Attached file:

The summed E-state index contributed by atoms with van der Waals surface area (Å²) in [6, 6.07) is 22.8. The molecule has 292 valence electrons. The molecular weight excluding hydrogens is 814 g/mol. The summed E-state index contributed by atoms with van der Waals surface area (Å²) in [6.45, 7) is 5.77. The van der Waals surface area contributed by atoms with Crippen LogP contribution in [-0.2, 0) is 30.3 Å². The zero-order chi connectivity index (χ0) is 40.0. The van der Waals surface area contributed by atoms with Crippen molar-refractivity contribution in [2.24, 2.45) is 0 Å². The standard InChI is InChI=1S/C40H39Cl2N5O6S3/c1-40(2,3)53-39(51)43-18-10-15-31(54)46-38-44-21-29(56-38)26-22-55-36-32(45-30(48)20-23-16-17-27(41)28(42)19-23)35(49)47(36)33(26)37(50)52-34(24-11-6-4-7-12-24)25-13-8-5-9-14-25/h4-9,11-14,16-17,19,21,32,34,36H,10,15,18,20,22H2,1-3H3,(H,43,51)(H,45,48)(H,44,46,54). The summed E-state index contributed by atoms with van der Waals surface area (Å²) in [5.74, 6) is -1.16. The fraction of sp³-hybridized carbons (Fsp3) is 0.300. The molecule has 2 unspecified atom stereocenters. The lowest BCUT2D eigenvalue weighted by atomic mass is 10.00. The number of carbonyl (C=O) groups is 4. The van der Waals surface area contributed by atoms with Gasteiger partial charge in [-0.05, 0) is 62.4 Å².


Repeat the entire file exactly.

The summed E-state index contributed by atoms with van der Waals surface area (Å²) in [6, 6.07) is 22.8. The molecule has 292 valence electrons. The molecular weight excluding hydrogens is 814 g/mol. The summed E-state index contributed by atoms with van der Waals surface area (Å²) in [6.45, 7) is 5.77. The van der Waals surface area contributed by atoms with Crippen LogP contribution in [-0.2, 0) is 30.3 Å². The zero-order chi connectivity index (χ0) is 40.0. The van der Waals surface area contributed by atoms with Crippen molar-refractivity contribution in [2.24, 2.45) is 0 Å². The standard InChI is InChI=1S/C40H39Cl2N5O6S3/c1-40(2,3)53-39(51)43-18-10-15-31(54)46-38-44-21-29(56-38)26-22-55-36-32(45-30(48)20-23-16-17-27(41)28(42)19-23)35(49)47(36)33(26)37(50)52-34(24-11-6-4-7-12-24)25-13-8-5-9-14-25/h4-9,11-14,16-17,19,21,32,34,36H,10,15,18,20,22H2,1-3H3,(H,43,51)(H,45,48)(H,44,46,54). The summed E-state index contributed by atoms with van der Waals surface area (Å²) in [5.74, 6) is -1.16. The fraction of sp³-hybridized carbons (Fsp3) is 0.300. The molecule has 2 unspecified atom stereocenters. The lowest BCUT2D eigenvalue weighted by atomic mass is 10.00. The number of carbonyl (C=O) groups is 4. The van der Waals surface area contributed by atoms with Gasteiger partial charge in [-0.05, 0) is 62.4 Å².